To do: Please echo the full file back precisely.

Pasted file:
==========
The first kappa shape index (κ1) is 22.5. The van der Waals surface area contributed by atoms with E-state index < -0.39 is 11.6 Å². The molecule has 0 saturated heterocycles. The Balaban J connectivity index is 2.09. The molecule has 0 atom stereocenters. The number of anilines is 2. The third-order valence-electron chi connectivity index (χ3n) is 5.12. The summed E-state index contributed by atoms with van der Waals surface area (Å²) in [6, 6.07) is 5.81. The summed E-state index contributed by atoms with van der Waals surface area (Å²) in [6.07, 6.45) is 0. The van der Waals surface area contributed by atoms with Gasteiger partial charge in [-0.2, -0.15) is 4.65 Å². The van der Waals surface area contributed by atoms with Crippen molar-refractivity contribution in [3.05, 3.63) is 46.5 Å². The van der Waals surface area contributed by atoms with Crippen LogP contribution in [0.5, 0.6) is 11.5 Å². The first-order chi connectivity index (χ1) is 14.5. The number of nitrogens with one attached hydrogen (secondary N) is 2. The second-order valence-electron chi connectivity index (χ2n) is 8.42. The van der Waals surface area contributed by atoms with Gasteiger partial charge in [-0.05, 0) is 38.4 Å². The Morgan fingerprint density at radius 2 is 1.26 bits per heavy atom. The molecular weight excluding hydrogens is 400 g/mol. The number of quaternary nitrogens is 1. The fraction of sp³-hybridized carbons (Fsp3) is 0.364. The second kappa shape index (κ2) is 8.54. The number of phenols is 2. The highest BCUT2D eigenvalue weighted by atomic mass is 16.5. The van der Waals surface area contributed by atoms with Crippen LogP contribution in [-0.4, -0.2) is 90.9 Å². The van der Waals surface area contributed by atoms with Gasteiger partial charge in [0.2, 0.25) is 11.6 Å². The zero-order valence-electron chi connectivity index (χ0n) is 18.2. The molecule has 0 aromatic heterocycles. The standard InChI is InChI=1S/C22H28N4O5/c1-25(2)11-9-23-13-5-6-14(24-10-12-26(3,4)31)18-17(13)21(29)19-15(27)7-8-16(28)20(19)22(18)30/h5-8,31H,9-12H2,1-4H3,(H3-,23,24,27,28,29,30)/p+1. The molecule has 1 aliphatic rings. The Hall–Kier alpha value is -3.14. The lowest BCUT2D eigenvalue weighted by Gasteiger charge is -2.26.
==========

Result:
The first kappa shape index (κ1) is 22.5. The van der Waals surface area contributed by atoms with E-state index < -0.39 is 11.6 Å². The molecule has 0 saturated heterocycles. The Balaban J connectivity index is 2.09. The molecule has 0 atom stereocenters. The number of anilines is 2. The third-order valence-electron chi connectivity index (χ3n) is 5.12. The summed E-state index contributed by atoms with van der Waals surface area (Å²) in [6, 6.07) is 5.81. The summed E-state index contributed by atoms with van der Waals surface area (Å²) in [6.07, 6.45) is 0. The van der Waals surface area contributed by atoms with Gasteiger partial charge in [-0.2, -0.15) is 4.65 Å². The van der Waals surface area contributed by atoms with Crippen molar-refractivity contribution in [3.05, 3.63) is 46.5 Å². The van der Waals surface area contributed by atoms with Crippen LogP contribution in [0.5, 0.6) is 11.5 Å². The first-order chi connectivity index (χ1) is 14.5. The number of nitrogens with one attached hydrogen (secondary N) is 2. The second-order valence-electron chi connectivity index (χ2n) is 8.42. The van der Waals surface area contributed by atoms with Gasteiger partial charge in [-0.05, 0) is 38.4 Å². The Morgan fingerprint density at radius 2 is 1.26 bits per heavy atom. The molecular weight excluding hydrogens is 400 g/mol. The number of quaternary nitrogens is 1. The fraction of sp³-hybridized carbons (Fsp3) is 0.364. The second kappa shape index (κ2) is 8.54. The number of phenols is 2. The highest BCUT2D eigenvalue weighted by atomic mass is 16.5. The van der Waals surface area contributed by atoms with Crippen LogP contribution in [-0.4, -0.2) is 90.9 Å². The van der Waals surface area contributed by atoms with Gasteiger partial charge in [0.2, 0.25) is 11.6 Å². The zero-order valence-electron chi connectivity index (χ0n) is 18.2. The molecule has 0 aromatic heterocycles. The standard InChI is InChI=1S/C22H28N4O5/c1-25(2)11-9-23-13-5-6-14(24-10-12-26(3,4)31)18-17(13)21(29)19-15(27)7-8-16(28)20(19)22(18)30/h5-8,31H,9-12H2,1-4H3,(H3-,23,24,27,28,29,30)/p+1. The molecule has 1 aliphatic rings. The Hall–Kier alpha value is -3.14. The lowest BCUT2D eigenvalue weighted by Gasteiger charge is -2.26.